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Student geothermal startup wins $100,000 prize

Black Pine Engineering's pilot compressor in California (source: Black Pine Engineering)
Alexander Richter 14 Apr 2014

Black Pine Engineering, a student group from Michigan State University won a $100,000 cleantech startup prize for a technology to retrofit geothermal plants for more steam efficiency.

Reported last week, the student team of Black Pine Engineering from Michigan State University took top honors at the Eastern Midwest regional competition of the Energy Department’s National Clean Energy Business Plan Competition.

Six student-led startups and nine early stage companies competed in front of an esteemed panel of judges and industry leaders for a prize pool of $450,000 at the Clean Energy Trust (CET) Clean Energy Challenge in Chicago. The student teams worked over several months developing and pitching their business plans, a process that culminated at the event.

The six teams represented five states from throughout the Midwest and featured many innovative clean energy technologies including online consumer platforms for electricity usage monitoring, biofuels from waste wood and portable kinetic-energy powered devices that can charge mobile phones.

Black Pine Engineering emerged victorious, taking the top student prize of $100,000 for its Woven Wheel System, an advanced turbomachinery system composed of carbon fiber, used for retrofitting geothermal power plants. Geothermal plants waste a portion of well steam due to steam compressors that remove harmful gases. The Black Pine Engineering system replaces current plant equipment with their advanced modular compressors, and eliminating steam loss.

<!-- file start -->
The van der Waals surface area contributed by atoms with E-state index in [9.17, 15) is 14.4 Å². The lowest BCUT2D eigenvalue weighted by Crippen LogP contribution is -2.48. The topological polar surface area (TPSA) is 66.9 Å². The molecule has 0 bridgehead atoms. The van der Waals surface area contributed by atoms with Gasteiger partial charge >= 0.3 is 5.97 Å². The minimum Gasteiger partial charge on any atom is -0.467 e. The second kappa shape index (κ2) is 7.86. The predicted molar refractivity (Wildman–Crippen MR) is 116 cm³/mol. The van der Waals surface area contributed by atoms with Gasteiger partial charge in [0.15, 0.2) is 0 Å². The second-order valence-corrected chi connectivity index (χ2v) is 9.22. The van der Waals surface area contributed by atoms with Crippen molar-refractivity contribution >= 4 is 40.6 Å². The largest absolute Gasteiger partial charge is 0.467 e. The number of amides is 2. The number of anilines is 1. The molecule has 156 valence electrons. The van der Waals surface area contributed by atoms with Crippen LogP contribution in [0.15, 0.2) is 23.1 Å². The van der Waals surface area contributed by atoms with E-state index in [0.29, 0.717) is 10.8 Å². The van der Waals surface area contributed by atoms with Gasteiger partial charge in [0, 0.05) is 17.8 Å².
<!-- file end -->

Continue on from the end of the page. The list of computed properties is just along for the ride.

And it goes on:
According to Black Pine, the technology can boost power generation at geothermal plants by 8% and increase revenue by more than $280,000 per year per well.

After winning the CET Clean Energy Challenge, Black Pine Engineering will now compete at the third annual National Clean Energy Business Plan Competition, June 11 and 12 in Washington, D.C.

The National Clean Energy Business Plan Competition aims to promote entrepreneurship in clean energy technologies that will boost American competitiveness, bring cutting-edge clean energy solutions to the market, and strengthen our economic prosperity. Previous competitors have gone on to launch 57 start-ups, create 120 jobs, and raise more than $26 million in follow-on funding.

Black Pine will have a chance to compete for an additional $100,000 at the 2014 National Clean Energy Business Plan Competition in Washington, D.C. this summer.

Source: DOE Office of Energy Efficiency & Renewable Energy